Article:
So, while a root canal may sound scary, it is not very different from getting a cavity filled. Your dentist will use local anesthesia to numb the area so that you’re comfortable during the treatment. You may have some soreness when the numbing medicine wears off. This can usually be managed with over-the-counter pain medications like ibuprofen or acetaminophen.
How long does it take to get over root canal treatment? How long do the results last?
In the majority of patients, it takes just a few days to recover from a root canal. You may feel a dull ache, pressure, and sensitivity for about a week, but after that, your tooth should feel normal. At the time of your follow-up appointment with your dentist, any pain and other symptoms from the root canal should be under control and subsiding. If not, this could signify a problem, and you should let your dentist know. Occasionally, more than one cleaning is required for a successful root canal.
The results of a tooth canal restorative treatment are lifelong. You will not need further treatment as long as you take good care of your teeth and maintain good oral hygiene.
What are the side effects of root canal treatment?
The most common side effects are soreness or pain around the treated tooth for a few days. Sometimes, the affected tooth is too badly damaged and the enamel is unable to withstand the root canal procedure. In such cases, it may not be possible to salvage the tooth. If this occurs, your dentist will extract the damaged tooth and replace it with a dental implant, bridge, or removable partial denture.
Advantages of having a root canal treatment
As noted, failure to treat a tooth pulp infection can lead to a tooth abscess and loss of the tooth. A root canal treatment can save your natural tooth. This allows for efficient function of the tooth (chewing and biting) as well as a natural appearance. What’s more, getting a root canal treatment not only benefits the affected tooth but also protects adjoining teeth from excessive wear and tear.
How much does root canal treatment cost?
The cost of a root canal varies from place to place. It also depends on how complex the treatment is and which tooth is affected. On average, a front tooth root canal can be anywhere from $500 to $1,000 and a molar root canal can range from $1,000 to $1,500. Your dental insurance should cover at least a part of the treatment, but check your policy for details. It is worth noting that restoration of your natural tooth with root canal treatment is not only better function-wise and appearance-wise, but is also far less expensive than the alternative, i.e., having your natural tooth removed and replaced with an implant or bridge. 5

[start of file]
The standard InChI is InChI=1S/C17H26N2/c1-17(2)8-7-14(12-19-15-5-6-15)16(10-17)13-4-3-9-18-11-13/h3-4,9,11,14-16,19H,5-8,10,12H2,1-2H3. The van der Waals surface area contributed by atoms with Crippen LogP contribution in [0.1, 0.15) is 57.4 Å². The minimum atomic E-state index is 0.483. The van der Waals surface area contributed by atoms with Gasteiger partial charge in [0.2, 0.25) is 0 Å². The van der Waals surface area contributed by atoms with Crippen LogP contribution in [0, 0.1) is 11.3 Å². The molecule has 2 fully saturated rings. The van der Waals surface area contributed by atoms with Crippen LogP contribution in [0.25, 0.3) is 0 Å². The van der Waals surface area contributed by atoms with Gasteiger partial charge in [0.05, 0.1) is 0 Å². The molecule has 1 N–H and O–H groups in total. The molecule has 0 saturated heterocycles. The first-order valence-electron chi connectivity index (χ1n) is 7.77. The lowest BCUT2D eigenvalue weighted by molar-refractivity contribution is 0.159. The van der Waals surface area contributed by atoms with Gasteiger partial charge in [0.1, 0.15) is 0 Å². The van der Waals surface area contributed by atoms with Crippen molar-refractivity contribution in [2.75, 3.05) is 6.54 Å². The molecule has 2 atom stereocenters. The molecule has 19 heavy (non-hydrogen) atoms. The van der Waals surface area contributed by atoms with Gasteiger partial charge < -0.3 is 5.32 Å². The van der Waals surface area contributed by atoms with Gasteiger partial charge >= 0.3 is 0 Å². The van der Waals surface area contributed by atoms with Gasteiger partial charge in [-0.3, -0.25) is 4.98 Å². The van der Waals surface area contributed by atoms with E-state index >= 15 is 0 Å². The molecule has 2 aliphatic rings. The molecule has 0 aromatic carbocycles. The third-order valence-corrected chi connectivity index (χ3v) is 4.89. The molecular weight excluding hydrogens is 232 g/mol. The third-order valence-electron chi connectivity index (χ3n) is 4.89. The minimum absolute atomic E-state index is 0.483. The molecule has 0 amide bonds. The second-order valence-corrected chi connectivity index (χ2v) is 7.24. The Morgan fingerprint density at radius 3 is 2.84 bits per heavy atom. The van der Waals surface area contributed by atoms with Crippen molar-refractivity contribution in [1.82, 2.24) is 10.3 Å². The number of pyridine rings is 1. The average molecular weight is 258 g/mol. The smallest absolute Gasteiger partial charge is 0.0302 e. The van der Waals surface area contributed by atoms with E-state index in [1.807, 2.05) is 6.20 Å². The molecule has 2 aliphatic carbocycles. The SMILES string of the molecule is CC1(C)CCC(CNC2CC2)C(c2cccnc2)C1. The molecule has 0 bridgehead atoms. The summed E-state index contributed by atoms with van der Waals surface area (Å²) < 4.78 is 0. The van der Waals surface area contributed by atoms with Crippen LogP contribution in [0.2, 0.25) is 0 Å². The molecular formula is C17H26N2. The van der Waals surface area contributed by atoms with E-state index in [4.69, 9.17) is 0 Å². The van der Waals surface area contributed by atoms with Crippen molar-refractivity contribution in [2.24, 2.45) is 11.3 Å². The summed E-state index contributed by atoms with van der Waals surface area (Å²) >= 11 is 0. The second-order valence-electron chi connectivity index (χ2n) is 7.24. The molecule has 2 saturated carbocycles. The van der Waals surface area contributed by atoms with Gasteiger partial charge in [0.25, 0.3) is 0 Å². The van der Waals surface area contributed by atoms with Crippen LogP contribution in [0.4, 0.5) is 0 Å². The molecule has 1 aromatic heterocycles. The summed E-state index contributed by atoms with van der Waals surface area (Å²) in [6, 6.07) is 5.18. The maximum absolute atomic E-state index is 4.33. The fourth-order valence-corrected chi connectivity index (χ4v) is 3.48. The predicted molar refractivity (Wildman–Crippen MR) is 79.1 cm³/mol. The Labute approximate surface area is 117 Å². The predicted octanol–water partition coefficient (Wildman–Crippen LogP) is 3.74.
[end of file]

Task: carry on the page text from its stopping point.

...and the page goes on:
Finding a dentist for a root canal treatment
Root canal treatments are pretty straightforward and all dentists perform them. You can get a root canal done by a general dentist or an endodontist (a specialist in root canal treatments).
Express Dentist is a nationwide network of top-rated dental care providers. You can call the toll-free hotline 1-844-593-0591 around-the-clock and connect with a partner dentist in your area.
Every dentist registered with Express Dentist is vetted to ensure you receive the highest quality of dental care. When you choose an Express Dentist partner, you are assured of same-day dental care in your area from accredited practitioners at affordable prices.
Express Dentist has partnered with hundreds of leading dental care specialists in the United States, so you can find a provider in your area no matter where you live. It’s never been easier to access high-quality dental care where you need it when you need it. Our exhaustive directory of emergency dentists means you can get 24-hour care for dental emergencies.
Call Express Dentist on 1-844-593-0591 and speak to a reputable dentist in your area today. Our toll-free 24-hour hotline is open 365 days a year for emergency dental referrals and instant access to dental experts. You can get care even if you don’t have dental insurance by paying the cost of your root canal treatment out-of-pocket.
About the author
- American Association of Endodontists. Root Canal Treatment. Available online. Accessed on March 27, 2021.
- Loma Linda University Health. Let’s get to the root of root canal. Available online. Accessed on March 27, 2021.
- American Association of Endodontists. What is a root canal? Available online. Accessed on March 27, 2021.
- Pak JG, et al. (2011). Pain prevalence and severity before, during, and after root canal treatment: A systematic review. Available online. Accessed on March 27, 2021.
- American Association of Endodontists. Root Canal Explained. Available online. Accessed on March 27, 2021.